Carl Dorin - Contestant/Builder
Inducted - July 1, 1987
Slim Dorin was born in the Wetaskiwin, Alberta area in 1913 and went to school in Bruce for a few years but like many of that era, his father felt his main duties were to work on the farm, thus ending his formal schooling. In the early 1930's, with rodeo being a way to earn a few extra dollars, Slim moved to B.C. to compete, he states that he earned about $35 in the bulldogging event that season. In 1933 he went to Merritt to work a rodeo and was offered a job at Douglas Lake Ranch, a relationship which lasted for 28 years.
During Slim's rodeo days he was named All Around Cowboy on several occasions, won the Nicola Valley Bronc Riding Trophy and turned his hand at running some rodeos in B.C. He was in charge of Merritt rodeo for three years from 1937 to 1939 inclusive, helped make Cloverdale a professional rodeo in 1947 and 1948. He also handled the Williams Lake rodeo for a number of years and changed it to a July 1 date. In 1952 he moved to Williams Lake and was selling cattle for the Cariboo Cattlemen's Association. He was elected president and manager of the Williams Lake Stampede in 1953.
In 1945 Slim was appointed representative of the Cowboys’ Protective Association in B.C. He received his life membership in the C.R.C.A in 1969, something he is very proud of to this day.
It is obvious when talking to Slim that his first love was rodeo and if he could live his life over, rodeo would still be a very large part in this man's life. His contribution to rodeo and the cattle industry in British Columbia have been great. Slim Dorin, All Around Cowboy and Cow Boss, has many stories to tell that give some indication as to the history behind a man who has the respect of all who know him.
Frank Duce - Contestant
Inducted - November 14, 1987
Frank Duce started his rodeo career in 1936 as a Calf Roper. Two years later he was entering the bareback riding and in 1940 started to ride saddle broncs mostly competing in Canadian rodeos.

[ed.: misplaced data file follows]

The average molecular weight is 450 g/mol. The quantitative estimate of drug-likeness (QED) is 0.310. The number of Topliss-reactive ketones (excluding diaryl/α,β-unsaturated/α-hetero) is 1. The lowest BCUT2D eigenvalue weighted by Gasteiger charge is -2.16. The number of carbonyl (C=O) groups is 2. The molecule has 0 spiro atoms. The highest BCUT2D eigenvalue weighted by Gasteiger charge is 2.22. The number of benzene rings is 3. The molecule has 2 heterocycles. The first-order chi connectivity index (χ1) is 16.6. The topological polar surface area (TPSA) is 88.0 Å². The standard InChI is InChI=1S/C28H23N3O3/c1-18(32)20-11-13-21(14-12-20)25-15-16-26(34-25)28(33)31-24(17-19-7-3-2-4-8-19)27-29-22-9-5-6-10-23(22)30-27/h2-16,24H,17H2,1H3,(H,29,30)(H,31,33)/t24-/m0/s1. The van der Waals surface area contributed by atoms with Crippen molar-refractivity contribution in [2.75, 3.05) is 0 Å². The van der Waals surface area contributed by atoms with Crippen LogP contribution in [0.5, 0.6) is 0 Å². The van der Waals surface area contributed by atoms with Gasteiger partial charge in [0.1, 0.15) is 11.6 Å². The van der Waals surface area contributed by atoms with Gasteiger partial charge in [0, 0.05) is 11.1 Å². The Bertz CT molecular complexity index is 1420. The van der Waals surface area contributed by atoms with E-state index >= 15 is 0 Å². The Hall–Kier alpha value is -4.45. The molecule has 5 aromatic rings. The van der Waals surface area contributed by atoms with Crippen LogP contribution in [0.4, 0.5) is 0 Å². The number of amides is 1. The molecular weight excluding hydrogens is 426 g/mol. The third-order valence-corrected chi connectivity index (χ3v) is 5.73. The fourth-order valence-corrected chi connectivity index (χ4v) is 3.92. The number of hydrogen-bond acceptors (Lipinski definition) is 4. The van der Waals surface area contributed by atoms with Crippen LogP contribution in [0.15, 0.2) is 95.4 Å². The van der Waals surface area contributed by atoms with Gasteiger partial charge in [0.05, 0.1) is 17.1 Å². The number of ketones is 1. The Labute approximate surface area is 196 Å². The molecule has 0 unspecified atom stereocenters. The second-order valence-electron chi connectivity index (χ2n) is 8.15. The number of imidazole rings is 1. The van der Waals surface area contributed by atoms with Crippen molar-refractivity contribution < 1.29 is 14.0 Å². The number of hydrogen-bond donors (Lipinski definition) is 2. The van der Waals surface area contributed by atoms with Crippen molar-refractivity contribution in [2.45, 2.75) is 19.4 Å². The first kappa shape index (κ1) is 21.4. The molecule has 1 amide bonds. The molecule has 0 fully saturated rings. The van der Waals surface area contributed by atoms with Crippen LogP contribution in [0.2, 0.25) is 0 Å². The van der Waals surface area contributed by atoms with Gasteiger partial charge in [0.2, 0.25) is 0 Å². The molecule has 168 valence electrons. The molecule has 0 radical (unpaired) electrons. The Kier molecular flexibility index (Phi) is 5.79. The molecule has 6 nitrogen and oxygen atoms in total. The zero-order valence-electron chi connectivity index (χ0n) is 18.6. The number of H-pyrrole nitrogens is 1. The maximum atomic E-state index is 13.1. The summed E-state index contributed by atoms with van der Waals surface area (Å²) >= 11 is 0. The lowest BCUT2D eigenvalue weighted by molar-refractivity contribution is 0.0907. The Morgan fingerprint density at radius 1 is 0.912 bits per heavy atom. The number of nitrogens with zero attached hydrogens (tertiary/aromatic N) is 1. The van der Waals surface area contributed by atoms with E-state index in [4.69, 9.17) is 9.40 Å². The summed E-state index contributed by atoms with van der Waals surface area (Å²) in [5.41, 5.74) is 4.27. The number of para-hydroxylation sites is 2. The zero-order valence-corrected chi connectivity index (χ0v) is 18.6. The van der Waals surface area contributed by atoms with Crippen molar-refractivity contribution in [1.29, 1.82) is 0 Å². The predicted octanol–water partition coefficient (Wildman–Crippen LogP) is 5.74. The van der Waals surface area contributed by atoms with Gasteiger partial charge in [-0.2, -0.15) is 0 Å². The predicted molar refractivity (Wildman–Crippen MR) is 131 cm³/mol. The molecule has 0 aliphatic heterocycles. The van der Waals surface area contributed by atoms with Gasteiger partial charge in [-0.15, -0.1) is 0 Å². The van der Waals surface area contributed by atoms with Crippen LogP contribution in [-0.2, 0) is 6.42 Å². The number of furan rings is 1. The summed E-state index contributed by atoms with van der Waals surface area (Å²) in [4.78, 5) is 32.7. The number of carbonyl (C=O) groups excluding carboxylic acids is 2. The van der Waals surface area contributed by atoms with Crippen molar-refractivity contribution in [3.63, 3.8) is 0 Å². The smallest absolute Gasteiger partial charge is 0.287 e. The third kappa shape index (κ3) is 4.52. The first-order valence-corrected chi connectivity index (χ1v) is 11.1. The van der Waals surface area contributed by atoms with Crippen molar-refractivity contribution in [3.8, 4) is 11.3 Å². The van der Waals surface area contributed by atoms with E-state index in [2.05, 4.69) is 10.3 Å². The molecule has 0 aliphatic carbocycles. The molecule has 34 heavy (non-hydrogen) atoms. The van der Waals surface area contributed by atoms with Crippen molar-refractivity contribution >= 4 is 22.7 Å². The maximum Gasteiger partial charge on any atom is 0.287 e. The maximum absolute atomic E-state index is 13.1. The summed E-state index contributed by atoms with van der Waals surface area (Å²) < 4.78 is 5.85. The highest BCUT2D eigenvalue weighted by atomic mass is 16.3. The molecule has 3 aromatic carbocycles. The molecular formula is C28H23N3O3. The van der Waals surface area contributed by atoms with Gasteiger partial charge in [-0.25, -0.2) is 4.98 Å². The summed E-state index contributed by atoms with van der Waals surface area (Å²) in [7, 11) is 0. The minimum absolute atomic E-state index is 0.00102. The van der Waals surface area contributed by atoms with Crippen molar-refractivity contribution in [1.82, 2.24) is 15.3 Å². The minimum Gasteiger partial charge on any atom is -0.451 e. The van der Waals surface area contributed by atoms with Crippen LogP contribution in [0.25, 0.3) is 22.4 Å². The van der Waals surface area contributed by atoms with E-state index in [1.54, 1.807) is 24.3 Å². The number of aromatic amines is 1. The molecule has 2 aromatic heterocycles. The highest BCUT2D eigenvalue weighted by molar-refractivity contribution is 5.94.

By 1945 he was competing on both sides of the border and won or placed at rodeos such as Madison Square Gardens, Boston, Cheyenne, Fort Worth and Denver and many others. Throughout his career he won nearly every rodeo in Canada.
In 1945 he was the "Canadian" Saddle Bronc Champion at Calgary and was declared "Canadian" All Around Cowboy in 1945 and 46 at Calgary. He won the coveted North American Saddle Bronc Championship in 1952.
Frank was the CPA Saddle Bronc riding champion of Canada in 1951 and 1952 and won the Southern Circuit Championship four times. A true all around performer Frank once competed in six events at the Fort Macleod Stampede.
Frank was born at Cardston, Alberta in 1919. He and his wife, Rose, have three children, Jack, Jerri and Joy. Jack competed for several years while Jerri and Joy were famous for their trick riding performances and barrel racing.
Joe Fisher - Contestant
Inducted - July 6, 1987
Joe Fisher was born in Calgary, Alberta on September 28, 1902. Joe's father was a horse rancher, raising many of the good light horse breeds of that era. It was during the years prior to 1920 and up through 1921, that Joe began riding broncs. At that time he was a Bareback rider and the competition was usually held at the various ranches. In 1922 Joe decided to make rodeo his career. He was good and all the ranch hands encouraged him to "go for it". One of his first shows was at the Bragg Creek Stampede as an amateur. Joe went on to win and place in top money in the Saddle Bronc event during the remainder of his long career, but occasionally entered other events.
Joe competed and won at the Hand Hills and Raymond, Alberta Saddle Bronc event. It was at one of these small Alberta shows that Joe got an opportunity to travel and compete with the Pete Welsh Shows. Joe was the first Canadian to ever finish in the top money in the Open Saddle Bronc event in Tucson, Arizona. He went on to compete in and do well at Amarillo, Texas, Columbia, Ohio, Pendleton Roundup and Madison Square Gardens in New York. Joe was very successful in Toronto and Montreal, finishing in top money - splitting first and second with the top cowboys and using the best bucking horses in the world at that time. Heading back west to the Calgary Stampede for the big show in 1923, Joe competed against and beat Pete Knight for the "North American Saddle Bronc Event." Joe was also the first cowboy in the world to make a qualified ride on the great bucking horse "Five Minutes to Midnight."
At the Calgary Stampede, Joe became a field and chute judge at many shows. Joe stayed with the Calgary show for 20 years and was one of the original rule markers, as we know them today.
Joe Fisher married Jan Von Rummel in 1933 and moved to their ranch west of Kew, Alberta on Ware Creek. The had two sons, Pete and his wife Pat still reside in the ranch log house that Joe had built, and Jodie (Joe) and his wife Murnia reside at Okotoks, Alberta. Joe resides at the High Country Lodge at Black Diamond, Alberta where friends stop by for a coffee and talk about the good old rodeo days.
Hughie Long - Contestant